A Hastings man who stole a load of firearms and ripped two jewellery-filled safes from a wall has been jailed.

Lewis Jarred Robertson, 35, appeared before Judge Peter Butler, at the Hastings District Court last week, on charges of unlawful possession of firearms, burglary and obtaining a document for pecuniary advantage.

He targeted a house nestled in a Hastings orchard on January 8 this year, after the owners left to go on holiday.

Robertson parked his car on the road about 8.30pm and walked on to their property, checking the windows to make sure the house was vacant.

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Once satisfied, he disabled the alarm preventing the signal to reach the security company, then drove on to the property.

He kicked in the side door to the garage triggering another alarm, but killed the sound after climbing a ladder and cutting the wires.

After a thorough search, Robertson discovered a firearms safe and took a 12 gauge shotgun, a .22 rife, three bolt action rifles and an air rifle, as well as 150 rounds of ammunition and a belt with 12 rounds of shotgun ammunition.

Along with the firearms, he found a cash card with the pin number attached.

After loading them into his car, he ripped the two safes from a wardrobe using a sledge hammer and Jerry bar and wheeled them to his car using the owners' wheelbarrow.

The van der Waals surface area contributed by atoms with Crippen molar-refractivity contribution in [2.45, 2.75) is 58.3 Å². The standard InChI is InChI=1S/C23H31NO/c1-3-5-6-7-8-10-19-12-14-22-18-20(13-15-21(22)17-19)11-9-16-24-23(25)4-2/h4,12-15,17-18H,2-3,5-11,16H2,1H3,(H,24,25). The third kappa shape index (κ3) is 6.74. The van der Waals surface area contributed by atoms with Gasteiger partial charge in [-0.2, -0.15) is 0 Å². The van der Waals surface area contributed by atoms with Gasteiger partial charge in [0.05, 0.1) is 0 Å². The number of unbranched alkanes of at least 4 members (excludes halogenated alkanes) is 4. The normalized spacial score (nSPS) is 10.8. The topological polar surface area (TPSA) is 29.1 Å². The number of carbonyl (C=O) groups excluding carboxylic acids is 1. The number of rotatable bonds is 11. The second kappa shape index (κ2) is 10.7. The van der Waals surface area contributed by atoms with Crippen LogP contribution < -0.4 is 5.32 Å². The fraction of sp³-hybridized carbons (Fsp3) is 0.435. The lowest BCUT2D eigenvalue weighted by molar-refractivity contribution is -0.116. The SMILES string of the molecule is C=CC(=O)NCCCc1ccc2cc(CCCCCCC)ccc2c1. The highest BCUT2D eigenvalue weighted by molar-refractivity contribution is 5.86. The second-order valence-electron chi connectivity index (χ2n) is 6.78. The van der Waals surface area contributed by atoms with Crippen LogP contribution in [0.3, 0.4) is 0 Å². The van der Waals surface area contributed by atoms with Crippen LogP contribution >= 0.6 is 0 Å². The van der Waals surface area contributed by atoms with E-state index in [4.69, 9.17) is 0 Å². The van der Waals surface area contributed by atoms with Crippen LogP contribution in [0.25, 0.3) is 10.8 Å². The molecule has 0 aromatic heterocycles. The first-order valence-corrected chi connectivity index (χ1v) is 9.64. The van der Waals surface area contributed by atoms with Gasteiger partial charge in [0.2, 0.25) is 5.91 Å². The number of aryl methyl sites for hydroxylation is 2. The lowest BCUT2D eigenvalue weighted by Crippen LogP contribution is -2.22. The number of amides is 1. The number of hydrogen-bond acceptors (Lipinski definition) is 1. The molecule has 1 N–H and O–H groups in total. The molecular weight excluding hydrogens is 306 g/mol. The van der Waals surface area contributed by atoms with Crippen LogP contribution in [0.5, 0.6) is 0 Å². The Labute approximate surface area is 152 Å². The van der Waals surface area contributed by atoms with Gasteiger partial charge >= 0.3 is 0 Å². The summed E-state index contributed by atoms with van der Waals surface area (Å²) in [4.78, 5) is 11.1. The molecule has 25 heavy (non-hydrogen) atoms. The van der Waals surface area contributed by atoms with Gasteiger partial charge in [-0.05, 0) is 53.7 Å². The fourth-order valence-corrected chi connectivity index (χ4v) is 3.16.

The next day he attempted to use the stolen card at a Hastings ATM, but the first transaction was declined. The second attempt was successful and he withdrew $500 by using the card's pin number.

Robertson then travelled to Waipawa and attempted to make two more transactions at an ATM - but both were declined.

During the next few days he managed to open both safes using a splitting axe and discovered jewellery of 'significant monetary value'.

He bagged up the jewellery and took it to an associate who caused huge damage by removing some of the stones from the jewellery pieces.

Police searched a Flaxmere address on February 14, discovering all the stolen firearms, jewellery and both safes.

When spoken to by police he told them he had 'no money, no nothing and wanted to get some more drugs.'

His defence counsel Clint Rickards told Judge Butler that Robertson was 'going through a rough time' and that the burglary was 'opportunistic' rather than pre-meditated as he was staying down the road.

Rickards also told the court he didn't commit offences when he was in a 'stable environment' and was 'certainly apologetic' for his actions.

Judge Butler disagreed that the burglary was opportunistic and sentenced Robertson to two years and three months in prison.